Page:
Liston, Robert (1742-1836) (DNB00)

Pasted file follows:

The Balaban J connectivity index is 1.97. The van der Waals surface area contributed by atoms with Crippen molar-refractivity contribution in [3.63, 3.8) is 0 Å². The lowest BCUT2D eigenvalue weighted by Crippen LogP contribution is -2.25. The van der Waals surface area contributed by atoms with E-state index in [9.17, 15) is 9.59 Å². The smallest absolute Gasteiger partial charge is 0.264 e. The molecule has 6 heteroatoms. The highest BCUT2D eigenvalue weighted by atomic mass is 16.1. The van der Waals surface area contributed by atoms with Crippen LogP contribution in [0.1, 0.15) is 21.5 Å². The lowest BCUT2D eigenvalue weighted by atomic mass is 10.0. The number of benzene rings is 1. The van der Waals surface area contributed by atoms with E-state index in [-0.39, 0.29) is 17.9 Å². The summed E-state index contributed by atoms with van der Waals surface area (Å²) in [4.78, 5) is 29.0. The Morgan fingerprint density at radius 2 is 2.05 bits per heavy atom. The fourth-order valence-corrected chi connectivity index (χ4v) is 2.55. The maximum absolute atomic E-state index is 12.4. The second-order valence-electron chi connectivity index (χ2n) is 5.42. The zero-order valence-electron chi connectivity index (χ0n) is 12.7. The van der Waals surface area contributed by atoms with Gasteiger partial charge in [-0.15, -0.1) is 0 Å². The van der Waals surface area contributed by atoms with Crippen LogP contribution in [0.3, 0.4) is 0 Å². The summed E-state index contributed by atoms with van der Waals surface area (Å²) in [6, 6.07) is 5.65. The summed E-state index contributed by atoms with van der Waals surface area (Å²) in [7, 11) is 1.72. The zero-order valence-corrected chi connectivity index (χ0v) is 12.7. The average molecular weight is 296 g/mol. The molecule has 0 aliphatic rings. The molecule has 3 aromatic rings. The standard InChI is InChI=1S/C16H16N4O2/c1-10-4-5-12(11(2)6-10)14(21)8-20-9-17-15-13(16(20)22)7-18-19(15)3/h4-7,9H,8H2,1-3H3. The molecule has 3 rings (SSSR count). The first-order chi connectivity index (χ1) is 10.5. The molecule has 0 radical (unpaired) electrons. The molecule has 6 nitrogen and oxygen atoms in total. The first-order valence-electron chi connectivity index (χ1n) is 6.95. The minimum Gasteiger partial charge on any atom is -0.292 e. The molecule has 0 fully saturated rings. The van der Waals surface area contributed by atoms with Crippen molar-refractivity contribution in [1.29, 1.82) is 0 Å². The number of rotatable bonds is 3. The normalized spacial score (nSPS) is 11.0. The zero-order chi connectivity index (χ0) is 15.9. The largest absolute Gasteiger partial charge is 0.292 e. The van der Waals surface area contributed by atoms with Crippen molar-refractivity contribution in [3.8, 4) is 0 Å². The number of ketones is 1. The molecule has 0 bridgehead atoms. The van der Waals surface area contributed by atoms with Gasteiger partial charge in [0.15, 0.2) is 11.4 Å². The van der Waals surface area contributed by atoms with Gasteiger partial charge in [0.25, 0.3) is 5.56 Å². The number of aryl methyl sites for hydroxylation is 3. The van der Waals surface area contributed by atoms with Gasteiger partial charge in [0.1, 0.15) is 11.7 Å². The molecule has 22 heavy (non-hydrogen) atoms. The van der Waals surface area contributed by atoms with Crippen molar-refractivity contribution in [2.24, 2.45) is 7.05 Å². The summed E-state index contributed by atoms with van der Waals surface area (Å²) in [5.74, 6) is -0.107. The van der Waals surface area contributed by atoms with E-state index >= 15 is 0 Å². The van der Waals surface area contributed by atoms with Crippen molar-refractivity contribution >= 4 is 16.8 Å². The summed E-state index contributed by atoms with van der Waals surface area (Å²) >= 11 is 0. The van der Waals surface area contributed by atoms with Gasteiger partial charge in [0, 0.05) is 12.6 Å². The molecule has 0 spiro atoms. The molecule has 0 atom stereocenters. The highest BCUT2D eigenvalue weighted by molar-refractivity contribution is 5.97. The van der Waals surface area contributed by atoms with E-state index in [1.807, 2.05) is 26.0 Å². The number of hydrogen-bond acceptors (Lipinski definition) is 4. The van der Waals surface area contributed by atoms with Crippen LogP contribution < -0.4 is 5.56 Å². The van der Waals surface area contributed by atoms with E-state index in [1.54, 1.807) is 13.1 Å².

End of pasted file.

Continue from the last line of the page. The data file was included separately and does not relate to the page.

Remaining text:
LISTON, Sir ROBERT (1742–1836), diplomatist, second son of Patrick Liston of Torbanehill, West Lothian, was born at Overtoun in the parish of Kirkliston 8 Oct. 1742. He studied at Edinburgh University, and when scarcely twenty was selected by Dr. John Drysdale [q. v.] and Professor Dugald Stewart for the post of private tutor to the sons of Sir Gilbert Elliot, bart., of Stobs [see Elliot, Sir Gilbert, 1722–1777]. He was allowed two years ‘to perfect himself in classics, law, and dancing’ (Minto, Life and Letters, i. 31). He then started with his pupils, Gilbert, aged 12, afterwards first Earl of Minto [see Elliot, Sir Gilbert, first Earl of Minto], and Hugh, aged 10 [see Elliot, Hugh], for Paris, where they pursued their studies for several years under the general supervision of the historian, David Hume (1711–1776) [q. v.] Later, when Hugh Elliot adopted a diplomatic career, Liston became his private secretary, and accompanied him on his missions to Munich, Ratisbon, and Berlin [see Elliot, Hugh]. When Lord Mountstewart, afterwards first Marquis of Bute, was sent as ambassador extraordinary to Madrid in March 1783, Liston was appointed secretary of embassy, his first diplomatic appointment. He succeeded Mountstewart as minister plenipotentiary at Madrid on 4 May 1783, and held the post until August 1788. His correspondence with the fifth Duke of Leeds during the period is in Brit. Mus. Add. MSS. 28061–6. On 14 May 1785 he was made LL.D. Edinburgh. Liston was envoy extraordinary at Stockholm from 22 Aug. 1788 to 18 May 1793, and ambassador extraordinary and plenipotentiary at Constantinople from 25 Sept. 1793 to 16 Feb. 1796. On 17 Feb. 1796 he was appointed ambassador extraordinary and minister plenipotentiary at Washington. Soon after his arrival in America a scheme was proposed to him for the seizure of New Orleans by a British naval force concurrently with an attack by the Crees and Cherokees on the Spanish posts in Upper Louisiana. Liston refused to entertain the proposal, on the double ground of the breach of neutrality involved and the inhumanity of thus employing the Indians. The scheme was not countenanced at home (see Correspondance qui dévoile, &c., No. 16). Liston remained at Washington until the peace of Amiens. He was then appointed envoy extraordinary and plenipotentiary to the Batavian republic, and remained at the Hague until 14 May 1804, after which he retired upon pension during seven years. On the renewal of diplomatic relations with Turkey in 1811, he was appointed ambassador extraordinary and plenipotentiary at Constantinople. He sailed for Gibraltar in the Argo frigate on 8 April 1812, accompanied by Brigadier-general Sir Robert Thomas Wilson [q. v.] as special military commissioner. Wilson's diary of the journey through Sicily, Greece, and Turkey to the Bosphorus forms Brit. Mus. Add. MS. 30160. Liston was admitted to the privy council in 1812, and G.C.B. (civil) on 21 Oct. 1816. He remained as ambassador at Constantinople until 18 Oct. 1821, when he retired on a pension, after thirty and a half years' diplomatic service. He died at his residence, Millburn Tower, near Edinburgh, on 15 July 1836, at the age of ninety-three. He was an accomplished linguist in ten languages, but during the last four years of his life lost the power of articulate speech. He was at his death ‘the father of the diplomatic body throughout Europe’ (Gent. Mag. 1836, ii. 539). Liston married, at Glasgow, on 27 Feb. 1796, Henrietta, daughter of Nathaniel Marchant of Jamaica. She died childless in 1828 (Scots Mag. lviii. 143).